Briefings and Reports

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Impact of protected areas on Indigenous communities in Thailand and the Philippines

Report on impact of protected area management on Indigenous communities in the Philippines. Kadioan, 2011

The impacts that protected areas have had on indigenous communities in Thailand and the Philippines have been documented in two recently released studies by KADIOAN Inc. with support from Growing Forest Partnerships.

Reflect & Act - March 2011

This two page briefing illustrates the main phases and achievements of Growing Forest Partnerships from its origins to date, reflects on the lessons learned in country and internationally and encourages forest practitioners and donors to further engage in supporting the cause of locally controlled forestry.

Empowering communities through forest partnerships

Forests support the livelihoods of millions of local people, are home to invaluable biodiversity, and are critical to mitigating and adapting to climate change. But across the world, they are increasingly threatened by a lack of appropriate forest policies and accessible funds for sustainable forest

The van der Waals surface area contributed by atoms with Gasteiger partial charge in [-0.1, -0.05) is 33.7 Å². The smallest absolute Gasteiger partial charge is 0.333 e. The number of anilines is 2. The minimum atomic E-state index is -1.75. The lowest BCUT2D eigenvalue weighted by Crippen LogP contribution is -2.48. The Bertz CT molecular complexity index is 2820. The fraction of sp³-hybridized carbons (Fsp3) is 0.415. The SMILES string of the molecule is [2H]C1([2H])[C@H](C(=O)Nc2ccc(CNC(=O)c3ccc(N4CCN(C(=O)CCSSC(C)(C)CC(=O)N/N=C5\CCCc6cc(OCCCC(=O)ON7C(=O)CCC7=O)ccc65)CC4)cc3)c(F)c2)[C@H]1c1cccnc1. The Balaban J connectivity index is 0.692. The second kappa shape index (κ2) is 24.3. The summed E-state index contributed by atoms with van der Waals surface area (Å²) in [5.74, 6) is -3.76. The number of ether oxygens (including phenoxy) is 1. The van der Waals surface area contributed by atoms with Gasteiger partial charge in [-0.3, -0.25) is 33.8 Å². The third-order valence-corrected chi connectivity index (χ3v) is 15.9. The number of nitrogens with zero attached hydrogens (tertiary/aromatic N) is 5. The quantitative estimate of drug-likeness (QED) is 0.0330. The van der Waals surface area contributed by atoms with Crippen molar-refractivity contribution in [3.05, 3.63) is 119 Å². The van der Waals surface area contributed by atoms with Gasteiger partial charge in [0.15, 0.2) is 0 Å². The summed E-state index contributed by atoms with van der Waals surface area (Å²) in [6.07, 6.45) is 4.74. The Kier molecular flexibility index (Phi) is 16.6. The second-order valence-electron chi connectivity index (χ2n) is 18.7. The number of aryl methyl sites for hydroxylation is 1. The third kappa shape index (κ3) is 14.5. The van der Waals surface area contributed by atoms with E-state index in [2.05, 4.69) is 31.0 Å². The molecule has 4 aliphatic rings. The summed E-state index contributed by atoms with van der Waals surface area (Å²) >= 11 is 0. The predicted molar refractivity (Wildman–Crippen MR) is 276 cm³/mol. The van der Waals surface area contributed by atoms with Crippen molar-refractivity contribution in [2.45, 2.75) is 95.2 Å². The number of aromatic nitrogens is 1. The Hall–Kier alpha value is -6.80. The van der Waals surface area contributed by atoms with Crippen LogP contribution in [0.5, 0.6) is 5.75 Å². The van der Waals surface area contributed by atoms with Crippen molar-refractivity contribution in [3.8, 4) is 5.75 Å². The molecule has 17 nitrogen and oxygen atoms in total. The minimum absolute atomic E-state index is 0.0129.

management and conservation.

Sustainable forestry: connecting local to global and vice versa

Climate investors are increasingly turning to forests as a means of mitigating and adapting to climate change. But their efforts will only be effective if they respond to local people’s needs and support these people to improve their livelihoods through sustainable forest management.

An estimated 30 per cent of the world’s forests are managed by local people, either formally or informally. And it is these people — smallholders, communities and indigenous people — that make forest investments work on the ground.

Investing in locally controlled forestry

Investing in locally controlled forestry could pave the road to sustainable forest management that reduces deforestation to mitigate climate change while also improving local livelihoods. The idea was born out of a common agenda emerging from dialogue between three key groups of forest right-holders — family forest farmers, forest communities and indigenous peoples. It is backed by solid evidence that local management and political control over forests is good for both forests and people.

Making local voices heard: the Three Rights holders Group

Harnessing forests’ potential to help meet both environment and development goals demands sustainable forest management that is controlled by local people. Achieving this in practice means policymakers must both fully acknowledge the role, and rights, of local people in managing forests and fully engage these people in forest decision-making processes. It also requires accessible forest funds that more accurately reflect local people’s needs.

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